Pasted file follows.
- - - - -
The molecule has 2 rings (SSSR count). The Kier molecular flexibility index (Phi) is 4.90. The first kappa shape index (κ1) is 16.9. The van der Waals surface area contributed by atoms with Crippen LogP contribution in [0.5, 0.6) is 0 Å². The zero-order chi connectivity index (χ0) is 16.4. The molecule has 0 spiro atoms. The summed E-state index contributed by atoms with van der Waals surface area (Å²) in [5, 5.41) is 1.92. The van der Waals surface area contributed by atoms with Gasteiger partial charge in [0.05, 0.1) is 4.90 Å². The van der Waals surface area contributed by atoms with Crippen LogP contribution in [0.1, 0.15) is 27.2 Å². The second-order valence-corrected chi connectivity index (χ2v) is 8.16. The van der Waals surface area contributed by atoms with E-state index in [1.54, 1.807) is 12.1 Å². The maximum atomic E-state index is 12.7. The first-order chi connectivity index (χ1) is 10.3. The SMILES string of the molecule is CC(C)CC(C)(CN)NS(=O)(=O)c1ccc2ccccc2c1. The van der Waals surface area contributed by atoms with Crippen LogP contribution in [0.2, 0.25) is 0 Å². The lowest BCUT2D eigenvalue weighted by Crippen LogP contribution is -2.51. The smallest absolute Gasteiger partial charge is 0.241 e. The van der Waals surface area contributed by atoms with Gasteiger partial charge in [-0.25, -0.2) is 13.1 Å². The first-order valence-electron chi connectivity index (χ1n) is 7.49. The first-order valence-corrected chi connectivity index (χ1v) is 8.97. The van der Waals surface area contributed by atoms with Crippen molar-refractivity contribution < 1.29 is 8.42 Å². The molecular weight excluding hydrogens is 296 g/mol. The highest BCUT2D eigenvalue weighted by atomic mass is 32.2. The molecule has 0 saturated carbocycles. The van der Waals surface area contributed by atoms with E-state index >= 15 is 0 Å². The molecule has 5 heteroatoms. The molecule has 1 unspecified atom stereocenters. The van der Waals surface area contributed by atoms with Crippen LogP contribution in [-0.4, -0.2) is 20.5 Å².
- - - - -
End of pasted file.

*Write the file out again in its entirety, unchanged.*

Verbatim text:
The molecule has 2 rings (SSSR count). The Kier molecular flexibility index (Phi) is 4.90. The first kappa shape index (κ1) is 16.9. The van der Waals surface area contributed by atoms with Crippen LogP contribution in [0.5, 0.6) is 0 Å². The zero-order chi connectivity index (χ0) is 16.4. The molecule has 0 spiro atoms. The summed E-state index contributed by atoms with van der Waals surface area (Å²) in [5, 5.41) is 1.92. The van der Waals surface area contributed by atoms with Gasteiger partial charge in [0.05, 0.1) is 4.90 Å². The van der Waals surface area contributed by atoms with Crippen LogP contribution in [0.1, 0.15) is 27.2 Å². The second-order valence-corrected chi connectivity index (χ2v) is 8.16. The van der Waals surface area contributed by atoms with E-state index in [1.54, 1.807) is 12.1 Å². The maximum atomic E-state index is 12.7. The first-order chi connectivity index (χ1) is 10.3. The SMILES string of the molecule is CC(C)CC(C)(CN)NS(=O)(=O)c1ccc2ccccc2c1. The van der Waals surface area contributed by atoms with Crippen LogP contribution in [0.2, 0.25) is 0 Å². The lowest BCUT2D eigenvalue weighted by Crippen LogP contribution is -2.51. The smallest absolute Gasteiger partial charge is 0.241 e. The van der Waals surface area contributed by atoms with Gasteiger partial charge in [-0.25, -0.2) is 13.1 Å². The first-order valence-electron chi connectivity index (χ1n) is 7.49. The first-order valence-corrected chi connectivity index (χ1v) is 8.97. The van der Waals surface area contributed by atoms with Crippen molar-refractivity contribution < 1.29 is 8.42 Å². The molecular weight excluding hydrogens is 296 g/mol. The highest BCUT2D eigenvalue weighted by atomic mass is 32.2. The molecule has 0 saturated carbocycles. The van der Waals surface area contributed by atoms with E-state index >= 15 is 0 Å². The molecule has 5 heteroatoms. The molecule has 1 unspecified atom stereocenters. The van der Waals surface area contributed by atoms with Crippen LogP contribution in [-0.4, -0.2) is 20.5 Å².